I felt a shiver when I saw Doug Oakley’s front page story and photo today about “ghost bike” memorials to cyclists killed in collisions with cars or trucks.
A recreational cyclist and occasional bike commuter, I like to think of cycling as healthy and refreshing. But reading Oakley’s story reminded me how vulnerable humans on a 25- to 30-pound bicycle are when sharing the roads with a ton or 2-ton vehicle that can squash a rider like a bug.
I’ve seen cyclists do unsafe things like riding on the wrong side of the road.
I’ve also experienced moments of terror when motorists doing careless things made me feel like a butterfly in a herd of elephants.
About three months ago while I was riding on a wide and well-marked bicycle lane on Danville Boulevard through Alamo, a sport utility vehicle driver traveling in the opposite direction slowed a little, looked my way, and then turned left to cross the road in my path to reach a side street.
I had no time to stop. I averted a crash by braking and making a sharp emergency right turn onto the side street.
I was left shaking. The driver never slowed.
I believe the woman driving the vehicle had to see me, but miscalculated my speed and didn’t realize she was setting a course to splatter me in the middle of a bike lane. If I had been a young child, the driver might have behaved differently.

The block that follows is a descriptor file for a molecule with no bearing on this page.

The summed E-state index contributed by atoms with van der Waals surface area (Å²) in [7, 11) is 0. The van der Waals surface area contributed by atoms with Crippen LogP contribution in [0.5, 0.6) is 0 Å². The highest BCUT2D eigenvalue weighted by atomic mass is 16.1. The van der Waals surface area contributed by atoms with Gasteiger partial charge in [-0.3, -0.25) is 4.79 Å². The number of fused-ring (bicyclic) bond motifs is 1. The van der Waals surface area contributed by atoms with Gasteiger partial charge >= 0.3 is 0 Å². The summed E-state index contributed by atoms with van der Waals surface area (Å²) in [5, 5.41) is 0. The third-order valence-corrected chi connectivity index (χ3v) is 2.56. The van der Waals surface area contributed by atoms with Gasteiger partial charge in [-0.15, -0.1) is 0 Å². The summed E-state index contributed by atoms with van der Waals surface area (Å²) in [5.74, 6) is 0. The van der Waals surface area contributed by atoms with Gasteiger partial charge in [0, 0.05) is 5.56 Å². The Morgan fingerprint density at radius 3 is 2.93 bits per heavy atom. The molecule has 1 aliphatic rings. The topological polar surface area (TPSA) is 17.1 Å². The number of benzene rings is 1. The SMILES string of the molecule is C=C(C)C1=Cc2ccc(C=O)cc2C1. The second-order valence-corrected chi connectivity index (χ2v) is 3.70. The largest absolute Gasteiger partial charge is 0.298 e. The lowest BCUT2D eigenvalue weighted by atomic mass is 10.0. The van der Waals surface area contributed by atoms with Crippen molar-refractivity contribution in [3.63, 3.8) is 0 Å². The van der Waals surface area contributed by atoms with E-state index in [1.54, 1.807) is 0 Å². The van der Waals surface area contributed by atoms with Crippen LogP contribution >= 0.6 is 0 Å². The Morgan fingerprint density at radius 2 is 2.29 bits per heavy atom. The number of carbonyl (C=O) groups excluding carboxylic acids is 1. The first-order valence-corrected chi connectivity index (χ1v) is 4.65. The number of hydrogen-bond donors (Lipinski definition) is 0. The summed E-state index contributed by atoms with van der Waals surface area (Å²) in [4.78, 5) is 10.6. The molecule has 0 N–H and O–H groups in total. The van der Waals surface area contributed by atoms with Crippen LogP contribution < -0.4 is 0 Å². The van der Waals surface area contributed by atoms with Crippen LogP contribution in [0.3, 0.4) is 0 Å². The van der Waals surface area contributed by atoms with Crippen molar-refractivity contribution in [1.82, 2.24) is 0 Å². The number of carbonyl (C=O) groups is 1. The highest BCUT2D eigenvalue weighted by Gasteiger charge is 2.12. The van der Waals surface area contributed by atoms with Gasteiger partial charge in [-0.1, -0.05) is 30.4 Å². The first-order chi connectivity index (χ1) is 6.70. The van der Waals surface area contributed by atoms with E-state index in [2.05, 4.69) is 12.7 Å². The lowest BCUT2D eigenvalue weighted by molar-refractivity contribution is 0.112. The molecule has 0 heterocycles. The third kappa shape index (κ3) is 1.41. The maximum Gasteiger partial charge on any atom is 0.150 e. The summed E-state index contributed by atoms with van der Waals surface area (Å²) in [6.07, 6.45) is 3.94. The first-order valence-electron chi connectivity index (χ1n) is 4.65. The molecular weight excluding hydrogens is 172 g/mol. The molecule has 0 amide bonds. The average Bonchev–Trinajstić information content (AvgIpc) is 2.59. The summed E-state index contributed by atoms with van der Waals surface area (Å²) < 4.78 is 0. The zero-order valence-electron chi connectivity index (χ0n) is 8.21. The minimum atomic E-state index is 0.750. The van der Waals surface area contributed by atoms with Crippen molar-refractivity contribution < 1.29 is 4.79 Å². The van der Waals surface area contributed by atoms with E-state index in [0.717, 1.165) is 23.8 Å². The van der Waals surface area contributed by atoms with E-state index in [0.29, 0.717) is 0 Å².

Part of the friction between cyclists and motorists is that each each group tends to see things differently from their view point of the road.
From the seat or a can or van, it’s harder to realize the speed of a cyclist.
From the seat of a bicycle, it’s can be hard to appreciate that you may not be easily spotted by drivers from some angles.
Off-road paved hiking and biking lanes – like the Iron Horse Regional Trail through Central Contra Costa County and the San Ramon Valley – keep cyclists and cars apart, but there aren’t enough trails like this to get cyclists every where they need to go.
Inevitably, bicyclists and motorists find themselves sharing the roads.
Many people and government officials see greater bicycle use as a way to keep people fit, and reduce congestion, fuel consumption, smog and global warming gases.
So what do we do about the conflict on the road between pedalers and drivers?
Do we change the law to ban bicyclists from some busy roads, as suggested last year by one Southern California newspaper columnist?
Do we follow the example of some European cities like Amsterdam and develop separate dedicated bike lanes along our roads? How would we pay for that?
And how do we prevent more ghost bicycle memorials being placed on our roads because someone who rode a bicycle for fun, fitness or basic transportation didn’t come home alive?